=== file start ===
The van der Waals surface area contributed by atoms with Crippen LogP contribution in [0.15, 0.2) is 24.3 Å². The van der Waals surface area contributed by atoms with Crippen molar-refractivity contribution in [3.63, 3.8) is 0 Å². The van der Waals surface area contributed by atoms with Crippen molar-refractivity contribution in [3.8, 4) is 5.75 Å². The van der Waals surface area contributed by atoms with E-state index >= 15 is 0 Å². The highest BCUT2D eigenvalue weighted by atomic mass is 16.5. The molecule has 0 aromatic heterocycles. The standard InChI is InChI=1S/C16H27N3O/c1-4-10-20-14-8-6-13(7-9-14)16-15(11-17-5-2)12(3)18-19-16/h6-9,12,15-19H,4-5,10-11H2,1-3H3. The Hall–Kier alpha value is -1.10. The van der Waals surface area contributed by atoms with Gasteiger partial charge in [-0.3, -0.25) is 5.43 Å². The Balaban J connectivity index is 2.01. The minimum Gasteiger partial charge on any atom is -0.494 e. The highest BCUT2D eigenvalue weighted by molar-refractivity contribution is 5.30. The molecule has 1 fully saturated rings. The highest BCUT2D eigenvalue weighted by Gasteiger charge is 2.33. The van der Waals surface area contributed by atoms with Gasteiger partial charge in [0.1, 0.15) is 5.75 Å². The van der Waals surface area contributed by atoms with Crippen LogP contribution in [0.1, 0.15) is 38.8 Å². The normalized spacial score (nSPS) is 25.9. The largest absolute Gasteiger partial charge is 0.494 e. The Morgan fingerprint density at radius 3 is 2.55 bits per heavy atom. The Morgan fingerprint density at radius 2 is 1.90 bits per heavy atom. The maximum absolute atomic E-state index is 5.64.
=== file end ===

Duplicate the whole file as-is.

The van der Waals surface area contributed by atoms with Crippen LogP contribution in [0.15, 0.2) is 24.3 Å². The van der Waals surface area contributed by atoms with Crippen molar-refractivity contribution in [3.63, 3.8) is 0 Å². The van der Waals surface area contributed by atoms with Crippen molar-refractivity contribution in [3.8, 4) is 5.75 Å². The van der Waals surface area contributed by atoms with E-state index >= 15 is 0 Å². The highest BCUT2D eigenvalue weighted by atomic mass is 16.5. The molecule has 0 aromatic heterocycles. The standard InChI is InChI=1S/C16H27N3O/c1-4-10-20-14-8-6-13(7-9-14)16-15(11-17-5-2)12(3)18-19-16/h6-9,12,15-19H,4-5,10-11H2,1-3H3. The Hall–Kier alpha value is -1.10. The van der Waals surface area contributed by atoms with Gasteiger partial charge in [-0.3, -0.25) is 5.43 Å². The Balaban J connectivity index is 2.01. The minimum Gasteiger partial charge on any atom is -0.494 e. The highest BCUT2D eigenvalue weighted by molar-refractivity contribution is 5.30. The molecule has 1 fully saturated rings. The highest BCUT2D eigenvalue weighted by Gasteiger charge is 2.33. The van der Waals surface area contributed by atoms with Gasteiger partial charge in [0.1, 0.15) is 5.75 Å². The van der Waals surface area contributed by atoms with Crippen LogP contribution in [0.1, 0.15) is 38.8 Å². The normalized spacial score (nSPS) is 25.9. The largest absolute Gasteiger partial charge is 0.494 e. The Morgan fingerprint density at radius 3 is 2.55 bits per heavy atom. The Morgan fingerprint density at radius 2 is 1.90 bits per heavy atom. The maximum absolute atomic E-state index is 5.64.